2. Project Work: In the past few weeks, I’ve landed some terrific writing assignments, including a major article on commercial real estate and assisting an organization develop and execute an effective social media strategy.

3. APR Training: Through my involvement with PRSA Chicago, I and a colleague are nurturing three local public relations colleagues on the process required to earn the Accreditation in Public Relations.  We’ve held four classes and our candidates are really grasping what strategic public relations is all about.

4. Blood Pressure Drop. With more time to focus on my future and relax, my blood pressure has dropped to a “normal” 120 over 80.  Plus, I’ve started to exercise more and cook healthy meals most nights for Susan and I.

5. New Web Site Project: You heard it here first:  I’m in the process of launching a new web site that will let me pursue two of my passions: Online communications and enjoying a particular beverage that will remain nameless at the moment. Work is underway, and I’m projecting a late June unveiling. Stay tuned.

6. The Future: I’m optimistic about my future, the future of my city and our nation’s future. (As for my beloved Chicago Cubs, I’d say “wait until next year AND the year after that.”)  The Labor Department just released a favorable jobs report. While Chicago still has many problems, I think we’re becoming more aware of ways to solve them.  And, I sense that the President and Congress are ignoring the extremist views from both the right and left and want to meet on common ground.

I could add more, but six is plenty for now.

As for reasons not to be cheerful, I can’t think of any. How about you?

A (Somewhat) Subtle Switch & Reflections on the Chicago Cubs True Leader

By Edward M. Bury, APR, aka the PRDude

My loyal readers — you’re out there, aren’t you? — have probably wondered what happened to the PRDude.  No posts for weeks, none so far this month.  Did he run out of opinions and ideas? Did he just give up blogging? Did he abandon public relations?

The answers: No, no, and no.

There are two reasons why I’ve been remiss in adding posts to my blog:

  1. I’ve been busy with my “real” job. As chronicled in my October 17 post, I landed an outstanding new full-time position.  The past seven weeks have been enlightening and fulfilling, and to some extent challenging and exhausting — all in a good way.  I hit the ground running.  This left little time to conceive ideas and post them here.
  2. I found it’s really hard to develop and execute ideas based on my new theme, “The Lighter Side of Public Relations, Marketing & Communications.”  It ain’t easy trying to be funny.  My deepest respect to Mark Twain, who pioneered humorous prose, and more modern masters like the late Art Buchwald and P.J. O’Rourke, who have kept the craft alive and well.

The Classic Mark Twain -- Looking East.


The Pensive Art Buchwald.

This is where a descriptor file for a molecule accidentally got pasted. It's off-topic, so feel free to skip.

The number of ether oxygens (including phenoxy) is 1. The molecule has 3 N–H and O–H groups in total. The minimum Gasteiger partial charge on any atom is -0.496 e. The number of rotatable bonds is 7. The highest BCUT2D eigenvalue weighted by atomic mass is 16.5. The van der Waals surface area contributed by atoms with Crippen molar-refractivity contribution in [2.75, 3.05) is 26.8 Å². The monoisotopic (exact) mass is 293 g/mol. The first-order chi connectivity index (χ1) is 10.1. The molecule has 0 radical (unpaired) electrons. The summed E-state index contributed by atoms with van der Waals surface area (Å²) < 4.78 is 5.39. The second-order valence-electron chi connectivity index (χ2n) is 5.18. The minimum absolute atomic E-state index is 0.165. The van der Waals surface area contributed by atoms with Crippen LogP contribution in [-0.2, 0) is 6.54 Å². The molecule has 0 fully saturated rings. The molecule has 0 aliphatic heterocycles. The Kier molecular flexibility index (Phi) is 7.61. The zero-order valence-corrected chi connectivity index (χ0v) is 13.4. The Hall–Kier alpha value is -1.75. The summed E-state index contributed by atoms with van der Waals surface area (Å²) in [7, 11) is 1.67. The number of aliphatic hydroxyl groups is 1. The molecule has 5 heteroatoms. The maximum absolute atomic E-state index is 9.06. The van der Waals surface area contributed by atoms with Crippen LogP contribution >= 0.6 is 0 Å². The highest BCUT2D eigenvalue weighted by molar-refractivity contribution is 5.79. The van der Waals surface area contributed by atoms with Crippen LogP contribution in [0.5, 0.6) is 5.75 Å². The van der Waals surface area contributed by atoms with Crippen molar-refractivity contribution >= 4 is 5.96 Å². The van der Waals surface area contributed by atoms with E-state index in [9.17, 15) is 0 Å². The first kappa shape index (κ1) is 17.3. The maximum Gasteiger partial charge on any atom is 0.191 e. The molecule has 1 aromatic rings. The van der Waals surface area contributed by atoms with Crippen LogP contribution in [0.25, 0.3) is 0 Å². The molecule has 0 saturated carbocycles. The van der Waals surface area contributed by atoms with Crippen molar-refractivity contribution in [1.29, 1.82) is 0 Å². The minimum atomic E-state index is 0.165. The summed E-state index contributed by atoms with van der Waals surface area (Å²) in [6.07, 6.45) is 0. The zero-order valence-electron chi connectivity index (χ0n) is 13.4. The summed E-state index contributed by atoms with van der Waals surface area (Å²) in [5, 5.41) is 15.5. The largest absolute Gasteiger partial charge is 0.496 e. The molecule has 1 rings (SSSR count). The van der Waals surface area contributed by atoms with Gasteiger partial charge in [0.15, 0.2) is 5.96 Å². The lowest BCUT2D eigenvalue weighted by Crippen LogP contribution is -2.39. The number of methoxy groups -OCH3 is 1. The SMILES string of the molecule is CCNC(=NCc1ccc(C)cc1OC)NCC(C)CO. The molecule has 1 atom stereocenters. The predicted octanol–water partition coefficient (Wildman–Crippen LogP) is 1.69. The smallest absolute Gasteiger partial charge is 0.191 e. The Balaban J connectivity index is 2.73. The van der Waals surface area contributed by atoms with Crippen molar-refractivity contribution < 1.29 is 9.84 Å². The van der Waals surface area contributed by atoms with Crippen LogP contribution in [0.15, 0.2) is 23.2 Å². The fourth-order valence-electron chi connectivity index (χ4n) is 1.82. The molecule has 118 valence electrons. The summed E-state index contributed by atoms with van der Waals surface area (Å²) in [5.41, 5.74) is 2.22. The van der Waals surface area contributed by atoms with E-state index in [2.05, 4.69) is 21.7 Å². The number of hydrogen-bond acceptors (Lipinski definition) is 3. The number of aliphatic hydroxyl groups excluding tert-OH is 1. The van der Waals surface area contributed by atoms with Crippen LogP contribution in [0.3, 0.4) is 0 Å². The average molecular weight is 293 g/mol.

The Jester, P.J. O'Rourke.

So, I’ve decided to augment the theme of this blog with “other stuff.”  Very obtuse, I know.  But I’ll try to offer perspectives on politics (can’t wait f0r the retrial of former Illinois Governor Rod Blagojevich to start next year) and popular culture (there will always be Lady Gaga, the Situation and Real Housewives to tackle).

This is a fine segue into thoughts on the late Ron Santo, former Chicago Cubs legendary third baseman, radio baseball color commentator, perennial shutout from the Baseball Hall of Fame and champion for raising money and awareness for research into juvenile diabetes.

Ron Santo, Iconic Chicago Cubs Third Baseman, at Wrigley Field.

Mr. Santo died December 2 from cancer. But he battled diabetes and other health problems all his life with the same ferocity as an at bat against a mean hurler like Don Drysdale or Bob Gibson.  Sportswriters have offered lots of words on Santo as a player, broadcaster and human being. He’s been heralded for his outstanding statistics on the field of play, for playing pro ball for 15 years with diabetes, for his scrappy, combative at times attitude on and off the field, and for his heartfelt, if at times loony, commentary in the WGN-AM radio booth.
As a North Side Chicago kid and life-long Cubs fan, I followed Santo his entire career (except for his final season with the White Sox; but that’s another topic).  I have memories of rooting for Santo and the Cubs at games played only in sunshine at Wrigley Field during the 1960s, when 12,000 was a big crowd.
One thing stood out: Ron Santo was a leader.  In fact, he was the last true leader the Chicago Cubs have had between the baselines.
He was not afraid to stand down a fellow player, an umpire, the manager or an opposing pitcher.  And, as I’ve learned, from another perspective, Santo was the guy you wanted to watch your back.  Along with the Gold Gloves (five), batting average (.277), hits (2,254), homers (342) and RBIs (1,331), Ron Santo knew a team — like a company, a cause, a country — needs a leader, one who can make a decision and live with the consequences.
Santo was a character who had a lot of character.  Perhaps the keepers of the Baseball Hall of Fame will now finally recognize that and enshrine Santo in Cooperstown posthumously.  True, Santo never led the Chicago Cubs to the World Series, or even the post season.  But he won just about every day of his life.